Index Funds - Understanding How They Are Weighted?

The Fundamentals of Index Funds: What You Need to Know

June 25, 2018

By Colin O'Shea • Securities Analyst

In many cases, index funds outperform other forms of investments. But before you choose which index fund(s) to invest in, be sure you know the fundamentals of what an index fund actually is.

What Exactly is an Index Fund?

An index fund is a type of mutual fund that, instead of relying on an individual portfolio manager, depends on a committee or special formula to choose which group of stocks to invest in. There are several types of index funds, with the main difference being how the funds are structured:

EQUAL-WEIGHTED Index FUNDS

An equal-weighted fund holds each stock in the index in equal proportion, no matter the market cap of the stock. With this method, periodic rebalancing generally is required, resulting in transaction costs. As a result, equal-weighted funds tend to be more expensive than cap-weighted funds.

Cap-Weighted Index Funds

Cap-weighted funds tend to emphasize larger companies more than smaller companies. This method generally is less expensive and more tax efficient than other methods. With a fund that uses market-capitalization weighting, the amount of each stock held in the fund reflects the stock's representation in the underlying index based on market value (or capitalization).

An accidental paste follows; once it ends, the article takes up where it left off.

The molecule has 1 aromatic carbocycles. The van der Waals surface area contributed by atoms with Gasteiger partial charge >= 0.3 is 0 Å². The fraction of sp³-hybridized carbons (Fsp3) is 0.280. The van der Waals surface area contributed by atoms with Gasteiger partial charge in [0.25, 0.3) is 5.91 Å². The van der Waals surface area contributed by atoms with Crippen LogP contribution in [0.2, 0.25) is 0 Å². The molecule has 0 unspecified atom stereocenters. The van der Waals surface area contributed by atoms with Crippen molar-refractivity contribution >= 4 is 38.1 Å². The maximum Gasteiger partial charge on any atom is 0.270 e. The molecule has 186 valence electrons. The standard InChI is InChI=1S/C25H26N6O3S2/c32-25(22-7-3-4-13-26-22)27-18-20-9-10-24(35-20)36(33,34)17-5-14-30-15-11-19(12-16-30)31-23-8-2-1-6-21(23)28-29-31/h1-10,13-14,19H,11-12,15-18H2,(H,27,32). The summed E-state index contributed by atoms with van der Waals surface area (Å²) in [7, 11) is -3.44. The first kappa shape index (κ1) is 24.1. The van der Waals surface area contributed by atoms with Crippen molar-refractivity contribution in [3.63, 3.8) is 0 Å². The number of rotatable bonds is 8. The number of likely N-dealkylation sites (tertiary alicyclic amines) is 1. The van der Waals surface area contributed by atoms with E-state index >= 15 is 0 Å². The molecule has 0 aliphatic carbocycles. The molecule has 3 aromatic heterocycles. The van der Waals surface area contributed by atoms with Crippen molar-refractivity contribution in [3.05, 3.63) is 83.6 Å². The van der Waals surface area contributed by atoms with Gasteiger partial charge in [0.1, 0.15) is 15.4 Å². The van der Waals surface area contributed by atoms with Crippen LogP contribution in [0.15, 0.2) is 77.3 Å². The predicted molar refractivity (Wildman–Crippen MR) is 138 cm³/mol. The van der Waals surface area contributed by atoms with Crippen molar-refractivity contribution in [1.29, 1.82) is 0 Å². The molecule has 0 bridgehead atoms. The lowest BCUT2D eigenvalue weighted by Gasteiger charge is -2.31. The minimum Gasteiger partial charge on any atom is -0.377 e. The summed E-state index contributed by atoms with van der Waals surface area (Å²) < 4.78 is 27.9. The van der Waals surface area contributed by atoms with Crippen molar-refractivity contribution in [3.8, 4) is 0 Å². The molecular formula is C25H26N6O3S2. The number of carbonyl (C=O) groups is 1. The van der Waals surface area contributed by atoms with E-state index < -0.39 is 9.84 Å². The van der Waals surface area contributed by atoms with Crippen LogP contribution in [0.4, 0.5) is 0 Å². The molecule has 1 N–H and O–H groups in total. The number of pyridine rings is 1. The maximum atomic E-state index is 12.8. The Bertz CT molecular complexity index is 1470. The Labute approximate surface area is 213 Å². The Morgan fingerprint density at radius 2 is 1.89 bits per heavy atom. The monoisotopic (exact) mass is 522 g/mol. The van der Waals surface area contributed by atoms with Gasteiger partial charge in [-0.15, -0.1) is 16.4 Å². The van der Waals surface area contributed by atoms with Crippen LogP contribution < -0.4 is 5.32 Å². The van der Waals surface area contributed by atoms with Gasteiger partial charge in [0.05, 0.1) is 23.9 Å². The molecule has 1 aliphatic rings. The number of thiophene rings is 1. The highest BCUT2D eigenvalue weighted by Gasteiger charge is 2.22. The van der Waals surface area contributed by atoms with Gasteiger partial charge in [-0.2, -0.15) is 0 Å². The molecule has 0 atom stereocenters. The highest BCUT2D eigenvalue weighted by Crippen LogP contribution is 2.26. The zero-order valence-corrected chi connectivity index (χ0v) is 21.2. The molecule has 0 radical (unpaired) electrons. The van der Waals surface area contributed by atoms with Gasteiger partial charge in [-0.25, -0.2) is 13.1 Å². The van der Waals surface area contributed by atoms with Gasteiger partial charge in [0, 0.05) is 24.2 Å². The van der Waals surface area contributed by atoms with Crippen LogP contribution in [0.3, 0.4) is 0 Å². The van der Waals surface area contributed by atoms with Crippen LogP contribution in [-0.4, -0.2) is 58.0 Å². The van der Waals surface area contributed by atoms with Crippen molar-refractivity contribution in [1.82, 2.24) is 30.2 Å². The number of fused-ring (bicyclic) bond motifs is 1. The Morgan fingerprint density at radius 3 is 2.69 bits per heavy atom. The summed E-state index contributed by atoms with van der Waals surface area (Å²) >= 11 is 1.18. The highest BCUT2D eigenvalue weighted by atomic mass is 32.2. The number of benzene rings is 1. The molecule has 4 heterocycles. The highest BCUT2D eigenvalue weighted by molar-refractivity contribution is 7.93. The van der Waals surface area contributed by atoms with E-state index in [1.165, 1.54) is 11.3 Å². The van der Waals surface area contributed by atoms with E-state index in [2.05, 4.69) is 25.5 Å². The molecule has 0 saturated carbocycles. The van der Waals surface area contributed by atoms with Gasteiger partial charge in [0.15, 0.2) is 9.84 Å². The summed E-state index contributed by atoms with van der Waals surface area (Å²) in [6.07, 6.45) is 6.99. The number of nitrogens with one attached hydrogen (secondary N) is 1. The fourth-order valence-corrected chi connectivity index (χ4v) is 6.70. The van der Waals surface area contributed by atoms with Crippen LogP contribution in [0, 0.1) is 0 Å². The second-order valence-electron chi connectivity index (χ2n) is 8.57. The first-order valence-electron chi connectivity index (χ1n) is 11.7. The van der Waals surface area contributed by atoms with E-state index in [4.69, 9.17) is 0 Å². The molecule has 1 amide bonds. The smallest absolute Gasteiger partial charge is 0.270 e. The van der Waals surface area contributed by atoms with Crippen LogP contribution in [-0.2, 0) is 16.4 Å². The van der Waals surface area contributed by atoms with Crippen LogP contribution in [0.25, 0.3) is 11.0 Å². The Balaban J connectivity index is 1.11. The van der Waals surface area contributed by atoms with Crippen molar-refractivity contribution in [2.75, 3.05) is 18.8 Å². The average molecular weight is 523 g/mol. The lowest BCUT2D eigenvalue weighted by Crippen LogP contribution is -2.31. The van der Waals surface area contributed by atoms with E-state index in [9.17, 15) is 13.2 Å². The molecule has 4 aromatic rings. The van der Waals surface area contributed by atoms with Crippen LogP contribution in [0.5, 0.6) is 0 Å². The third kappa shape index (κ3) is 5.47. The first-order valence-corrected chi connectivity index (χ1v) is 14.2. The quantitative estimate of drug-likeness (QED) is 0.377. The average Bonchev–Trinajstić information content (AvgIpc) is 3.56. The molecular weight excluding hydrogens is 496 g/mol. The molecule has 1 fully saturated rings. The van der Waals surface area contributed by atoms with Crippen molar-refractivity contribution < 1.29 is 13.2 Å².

Fundamental Index Funds

Stocks in a fundamental index fund are weighted based on factors such as dividend yield, earnings, or book value. This method can allow a fund to emphasize a certain investing style, such as value or income. Fundamental index funds also require periodic rebalancing that results in transaction costs.

Price-Weighted Funds

With price-weighted funds, stocks are represented based on the share price of each company in the underlying index. Because the price-weighting method generally requires less trading than the equal-weighting and fundamental indexing methods, costs are typically lower than they are with either of those methods.

Want to Learn More about Index Funds?

You should always read an index fund prospectus carefully before you invest or send money in that index fund. And remember, shares, when redeemed, may be worth more or less than their original cost. Contact us  and one of our Investment Advisors can help you understand more about a particular index fund's investment objectives, charges, expenses, and risks. 

About the Author

Colin O'Shea

Colin O'Shea is a Securities Analyst within the Wealth Management Division at Security National Bank, where he researches and analyzes assets and trade securities and helps develop investment strategies. A veteran who served in the U.S. Army for 12 years, O'Shea holds a Business Administration Degree from Morningside College.